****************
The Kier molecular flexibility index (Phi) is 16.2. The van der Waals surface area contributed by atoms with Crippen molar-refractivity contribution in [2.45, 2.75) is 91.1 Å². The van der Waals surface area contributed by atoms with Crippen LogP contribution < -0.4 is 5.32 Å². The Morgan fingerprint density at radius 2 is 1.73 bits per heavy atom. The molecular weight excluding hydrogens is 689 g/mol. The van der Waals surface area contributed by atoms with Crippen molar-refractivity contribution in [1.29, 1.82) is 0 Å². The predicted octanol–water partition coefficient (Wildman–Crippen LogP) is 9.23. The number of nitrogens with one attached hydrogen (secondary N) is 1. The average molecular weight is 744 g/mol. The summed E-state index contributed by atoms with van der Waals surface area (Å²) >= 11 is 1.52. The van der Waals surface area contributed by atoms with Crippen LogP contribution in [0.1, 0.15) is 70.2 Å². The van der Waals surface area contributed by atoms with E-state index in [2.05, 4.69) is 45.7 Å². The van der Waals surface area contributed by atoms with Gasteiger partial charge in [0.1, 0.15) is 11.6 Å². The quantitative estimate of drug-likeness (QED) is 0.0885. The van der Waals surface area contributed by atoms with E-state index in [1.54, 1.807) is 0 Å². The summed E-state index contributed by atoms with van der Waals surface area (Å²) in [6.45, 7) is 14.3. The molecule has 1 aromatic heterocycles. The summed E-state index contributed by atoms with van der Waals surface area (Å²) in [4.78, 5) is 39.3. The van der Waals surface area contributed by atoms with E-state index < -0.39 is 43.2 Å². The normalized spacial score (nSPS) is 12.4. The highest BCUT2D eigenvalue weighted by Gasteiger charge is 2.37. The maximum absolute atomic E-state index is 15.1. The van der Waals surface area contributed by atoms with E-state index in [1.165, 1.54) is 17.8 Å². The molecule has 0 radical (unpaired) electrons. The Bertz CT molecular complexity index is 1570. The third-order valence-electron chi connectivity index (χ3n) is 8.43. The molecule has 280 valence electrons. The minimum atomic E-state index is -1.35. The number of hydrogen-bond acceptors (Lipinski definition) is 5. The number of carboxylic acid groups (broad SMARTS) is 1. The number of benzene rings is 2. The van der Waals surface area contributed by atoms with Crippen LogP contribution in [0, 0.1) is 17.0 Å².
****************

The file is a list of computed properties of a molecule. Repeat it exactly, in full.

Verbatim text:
The Kier molecular flexibility index (Phi) is 16.2. The van der Waals surface area contributed by atoms with Crippen molar-refractivity contribution in [2.45, 2.75) is 91.1 Å². The van der Waals surface area contributed by atoms with Crippen LogP contribution < -0.4 is 5.32 Å². The Morgan fingerprint density at radius 2 is 1.73 bits per heavy atom. The molecular weight excluding hydrogens is 689 g/mol. The van der Waals surface area contributed by atoms with Crippen molar-refractivity contribution in [1.29, 1.82) is 0 Å². The predicted octanol–water partition coefficient (Wildman–Crippen LogP) is 9.23. The number of nitrogens with one attached hydrogen (secondary N) is 1. The average molecular weight is 744 g/mol. The summed E-state index contributed by atoms with van der Waals surface area (Å²) >= 11 is 1.52. The van der Waals surface area contributed by atoms with Crippen LogP contribution in [0.1, 0.15) is 70.2 Å². The van der Waals surface area contributed by atoms with E-state index in [2.05, 4.69) is 45.7 Å². The van der Waals surface area contributed by atoms with Gasteiger partial charge in [0.1, 0.15) is 11.6 Å². The quantitative estimate of drug-likeness (QED) is 0.0885. The van der Waals surface area contributed by atoms with E-state index in [1.54, 1.807) is 0 Å². The summed E-state index contributed by atoms with van der Waals surface area (Å²) in [6.45, 7) is 14.3. The molecule has 1 aromatic heterocycles. The summed E-state index contributed by atoms with van der Waals surface area (Å²) in [4.78, 5) is 39.3. The van der Waals surface area contributed by atoms with E-state index < -0.39 is 43.2 Å². The normalized spacial score (nSPS) is 12.4. The highest BCUT2D eigenvalue weighted by Gasteiger charge is 2.37. The maximum absolute atomic E-state index is 15.1. The van der Waals surface area contributed by atoms with E-state index in [1.165, 1.54) is 17.8 Å². The molecule has 0 radical (unpaired) electrons. The Bertz CT molecular complexity index is 1570. The third-order valence-electron chi connectivity index (χ3n) is 8.43. The molecule has 280 valence electrons. The minimum atomic E-state index is -1.35. The number of hydrogen-bond acceptors (Lipinski definition) is 5. The number of carboxylic acid groups (broad SMARTS) is 1. The number of benzene rings is 2. The van der Waals surface area contributed by atoms with Crippen LogP contribution in [0, 0.1) is 17.0 Å².